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State puts Modesto on notice over waste-water discharge

Hole found and sewer trunk fix underway

City of Modesto Utilities Director Larry Parlin said the city believes it has found the hole in a main sewer trunk that was letting water from the swollen Tuolumne River into the sewer system and causing it to reach its storage capacity. Crews are
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City of Modesto Utilities Director Larry Parlin said the city believes it has found the hole in a main sewer trunk that was letting water from the swollen Tuolumne River into the sewer system and causing it to reach its storage capacity. Crews are

A state agency has issued a notice of violation to Modesto for discharging roughly 755 million gallons of partially treated waste water in to the San Joaquin River in March because the city’s sewer system had been overwhelmed by storms and rising river water.

The Central Valley Regional Water Quality Control Board’s April 13 notice of violation asks Modesto to provide the board with documents, including sewer system inspection and maintenance records for the past two years and paperwork on the steps the city has taken and will take to fix the problem that lead to the discharge.

The notice says Modesto could face fines of as much as $10,000 per day for each day waste water was discharged and $10 for each gallon discharged. But Andrew Altevogt — a water board assistant executive officer — said it is too soon to consider fines because his agency has not yet received and reviewed the city’s records, which are due May 9 and June 1.

Altevogt said about 50 waste-water treatment plants within his water board’s jurisdiction have violated their discharge permits because of heavy rain and flooding from the rainy season. Notices of violations have been sent to other cities and treatment plant operators.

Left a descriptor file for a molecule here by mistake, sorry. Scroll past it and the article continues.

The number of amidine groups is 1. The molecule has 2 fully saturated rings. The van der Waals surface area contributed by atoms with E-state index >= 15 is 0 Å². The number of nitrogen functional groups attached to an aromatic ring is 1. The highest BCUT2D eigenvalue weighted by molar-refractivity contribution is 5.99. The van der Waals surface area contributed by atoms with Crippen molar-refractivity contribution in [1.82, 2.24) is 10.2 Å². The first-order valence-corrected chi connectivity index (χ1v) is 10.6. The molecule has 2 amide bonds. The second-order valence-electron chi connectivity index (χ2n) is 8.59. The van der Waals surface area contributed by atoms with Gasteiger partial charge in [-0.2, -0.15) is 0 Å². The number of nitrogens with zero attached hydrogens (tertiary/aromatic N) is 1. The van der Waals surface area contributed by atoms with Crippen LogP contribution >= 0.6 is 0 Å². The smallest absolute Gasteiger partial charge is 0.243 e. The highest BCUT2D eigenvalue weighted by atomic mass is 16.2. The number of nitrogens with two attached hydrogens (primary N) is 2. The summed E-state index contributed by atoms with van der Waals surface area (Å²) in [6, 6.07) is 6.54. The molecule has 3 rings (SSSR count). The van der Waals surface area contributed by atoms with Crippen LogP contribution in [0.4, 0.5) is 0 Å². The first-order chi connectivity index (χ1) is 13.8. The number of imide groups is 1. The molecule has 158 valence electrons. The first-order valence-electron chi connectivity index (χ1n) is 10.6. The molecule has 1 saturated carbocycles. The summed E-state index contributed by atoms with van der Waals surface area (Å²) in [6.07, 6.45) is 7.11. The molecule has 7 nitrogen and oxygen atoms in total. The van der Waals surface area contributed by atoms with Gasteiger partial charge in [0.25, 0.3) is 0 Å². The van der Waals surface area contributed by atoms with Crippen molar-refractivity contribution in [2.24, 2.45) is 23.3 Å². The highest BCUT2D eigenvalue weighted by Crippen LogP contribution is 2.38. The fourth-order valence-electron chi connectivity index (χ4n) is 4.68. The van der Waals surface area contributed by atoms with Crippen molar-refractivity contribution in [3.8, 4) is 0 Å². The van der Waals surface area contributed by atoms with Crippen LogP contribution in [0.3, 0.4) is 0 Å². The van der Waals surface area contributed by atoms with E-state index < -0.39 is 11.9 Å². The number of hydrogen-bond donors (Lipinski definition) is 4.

“This is all related to the rain,” he said. “This is not a normal year. The purpose of the letter (notice of violation) is to gather as much information as we can. We believe in most cases this was not the result of negligence but of circumstances that added up.”

Modesto’s circumstances are that in February sewer flows into its Sutter Avenue waste-water treatment plant on the Tuolumne River doubled. Several days later, the city discovered the culprit: a huge hole in a major sewer line along the Tuolumne. The line was submerged by the swollen river.

The city patched the hole and is in the process of making a permanent repair, but Modesto still had more waste water than it could store. The water first is treated at the Sutter plant and then sent by pipeline to the city’s Jennings Road treatment plant along the San Joaquin River, where the water receives additional treatment.

The city treats some of the water to a high-enough standard that it can be safely and legally released in to the San Joaquin. The rest is stored at the Jennings plant and is used to irrigate nearby farmland planted with animal feed during the growing season.

But the Jennings plant had reached its capacity, and Modesto released the partially treated waste water in to the San Joaquin from March 2 to March 31 in violation of its discharge permit. Utilities Director Larry Parlin has said the water had 85 percent to 90 percent of its pollutants removed. But it was not disinfected so it had bacteria in it.

Parlin said Monday that water quality tests the city conducted upriver and downriver of the Jennings facility show the waste water did not make a significant difference in the water’s quality because of the river’s high flows and the other contaminants in the river from the flooding and storms.

Parlin agreed it was to soon to say whether Modesto will be fined, but he said the city could face what are called mandatory minimum penalties of $3,000 for each day waste water was discharged, or roughly $90,000. “Even though this (the sewer line failure) was an act of God,” he said, “we did not meet our permit requirements.”

He said he believes Modesto’s sewer system will be fine if the rivers rise again because of melting Sierra snow. He is more concerned when the rivers recede this summer because the Tuolumne’s riverbanks are so saturated they could shift. That could damage the sewer line and what is called the cannery segregation line, which is used in the summer by food processors.

“That’s what we are losing sleep over now,” Parlin said. But he added Modesto has a plan to stabilize the riverbank if necessary.

The permanent solution is a project that will replace the sewer line with a new one that is not in the flood plain. The project includes a way to divert the cannery segregation line flow if needed. The project is in the design stage and could be completed in 2023.

Kevin Valine: 209-578-2316

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